Over 1,400 Stranded Ethiopian Migrants Arrive from Tanzania

ADDIS ABABA – The costs of dangerous, sometimes lethal passages some irregular migrants make in Africa can be measured in many ways: in currencies, even in lives.

Tamrat and Debebe – two young men newly returned to their native Ethiopia – measure their hardships in years.

They’re not alone. In fact, they’re among 463 Ethiopian migrants already brought home this month thanks to the cooperation of the Governments of Tanzania and Ethiopia, working together to facilitate their release and return while the International Organization for Migration (IOM) with the European Union (EU) provided the post-arrival assistance. The most recent return flight arrived Monday.

Since childhood, Tamrat had dreamed of becoming a doctor or an engineer. As he did not make it to college, he decided to migrate and try working in South Africa instead.

A smuggler promised the 26-year-old he would travel to Kenya by bus and then fly the rest of the way south. Like most migrants on Africa’s so-called Southern Route, Tamrat paid between 100,000 and 180,000 birr (USD 3,150 and 5,600) for the journey.

Encouraged by more successful peers, many Ethiopian migrants – most hailing from the southern part of the country – dream of going to South Africa for work.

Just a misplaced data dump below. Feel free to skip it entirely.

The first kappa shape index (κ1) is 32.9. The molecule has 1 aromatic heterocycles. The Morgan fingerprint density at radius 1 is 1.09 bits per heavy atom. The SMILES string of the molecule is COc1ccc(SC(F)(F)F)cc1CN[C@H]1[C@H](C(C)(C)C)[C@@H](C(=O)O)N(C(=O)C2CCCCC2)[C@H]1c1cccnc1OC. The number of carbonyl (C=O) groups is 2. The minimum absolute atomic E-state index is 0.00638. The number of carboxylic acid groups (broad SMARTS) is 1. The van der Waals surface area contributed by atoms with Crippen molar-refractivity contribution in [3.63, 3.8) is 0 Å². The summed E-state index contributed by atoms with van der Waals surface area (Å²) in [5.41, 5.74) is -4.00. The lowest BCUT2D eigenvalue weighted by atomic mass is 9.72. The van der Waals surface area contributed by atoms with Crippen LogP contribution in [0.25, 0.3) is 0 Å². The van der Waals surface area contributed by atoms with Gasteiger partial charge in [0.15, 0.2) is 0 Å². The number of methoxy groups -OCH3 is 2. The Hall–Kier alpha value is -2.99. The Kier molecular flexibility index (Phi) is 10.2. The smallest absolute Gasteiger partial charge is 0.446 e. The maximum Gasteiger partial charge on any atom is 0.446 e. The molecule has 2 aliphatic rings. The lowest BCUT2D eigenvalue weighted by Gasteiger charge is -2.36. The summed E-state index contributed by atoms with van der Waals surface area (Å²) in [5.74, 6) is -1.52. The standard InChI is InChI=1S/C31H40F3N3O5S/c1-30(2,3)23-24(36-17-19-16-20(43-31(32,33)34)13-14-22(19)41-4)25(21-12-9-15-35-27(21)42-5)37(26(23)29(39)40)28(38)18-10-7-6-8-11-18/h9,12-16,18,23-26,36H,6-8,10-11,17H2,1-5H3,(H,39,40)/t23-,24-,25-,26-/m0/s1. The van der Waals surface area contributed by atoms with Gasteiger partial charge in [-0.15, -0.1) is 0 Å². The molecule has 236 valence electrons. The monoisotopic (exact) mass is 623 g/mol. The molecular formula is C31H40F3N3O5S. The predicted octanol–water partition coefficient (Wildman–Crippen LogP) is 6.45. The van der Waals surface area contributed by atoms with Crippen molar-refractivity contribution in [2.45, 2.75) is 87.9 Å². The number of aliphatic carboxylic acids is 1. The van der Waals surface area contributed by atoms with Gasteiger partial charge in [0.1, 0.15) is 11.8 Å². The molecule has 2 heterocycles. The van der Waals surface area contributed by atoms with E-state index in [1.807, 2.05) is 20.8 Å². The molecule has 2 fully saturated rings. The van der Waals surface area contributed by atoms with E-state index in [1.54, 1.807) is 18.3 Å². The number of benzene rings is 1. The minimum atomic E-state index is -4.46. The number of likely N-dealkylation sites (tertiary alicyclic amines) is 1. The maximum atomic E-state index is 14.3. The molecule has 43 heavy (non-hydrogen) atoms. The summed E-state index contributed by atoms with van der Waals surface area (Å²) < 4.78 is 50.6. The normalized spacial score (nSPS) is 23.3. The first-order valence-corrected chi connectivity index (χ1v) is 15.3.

But Tamrat’s dream was shattered when the lorry in which he was being smuggled – along with 65 others – attracted the attention of authorities.

Even at that, he conceded, he considers himself lucky. “If we had not been intercepted by the police, some of us would have died of suffocation,” the young man said.

Still, he regrets his choice. “I was in prison for three years after the truck I was smuggled in was intercepted by the police,” he explained.

Debebe, another returnee from southern Ethiopia, spent four years in a Tanzanian detention.

He was a street cobblestone carver before leaving Ethiopia, also to chase his dream working in South Africa. Debebe paid 150,000 Birr (USD 4,500) to a smuggler, explaining he took 100,000 birr from his savings, borrowing the remaining 50,000 birr from his family.

Tamrat and Debebe are among the first of a total of 1,400 who are scheduled to be returned this way—all Ethiopians being brought home from Tanzania in the coming weeks, according to IOM.

The returns are supported by the EU-IOM Joint Initiative for Migrant Protection and Reintegration in the Horn of Africa (the EU-IOM Joint Initiative), with migrants being flown from Dar es Salam to Addis Ababa’s Bole International Airport on three Ethiopian Airlines flights.

The Government of Ethiopia covered the cost of the returnees’ airfare.

“Irregular migration is not only costing many Ethiopians their savings or those of their family, but also their lives,” said Hugo Genest of IOM Ethiopia.

Image: migrants from Tanzania receive onward transportation allowance at IOM’s Transit Centre in Addis Ababa. Photo: IOM/Alemayehu Seifeselassie

 

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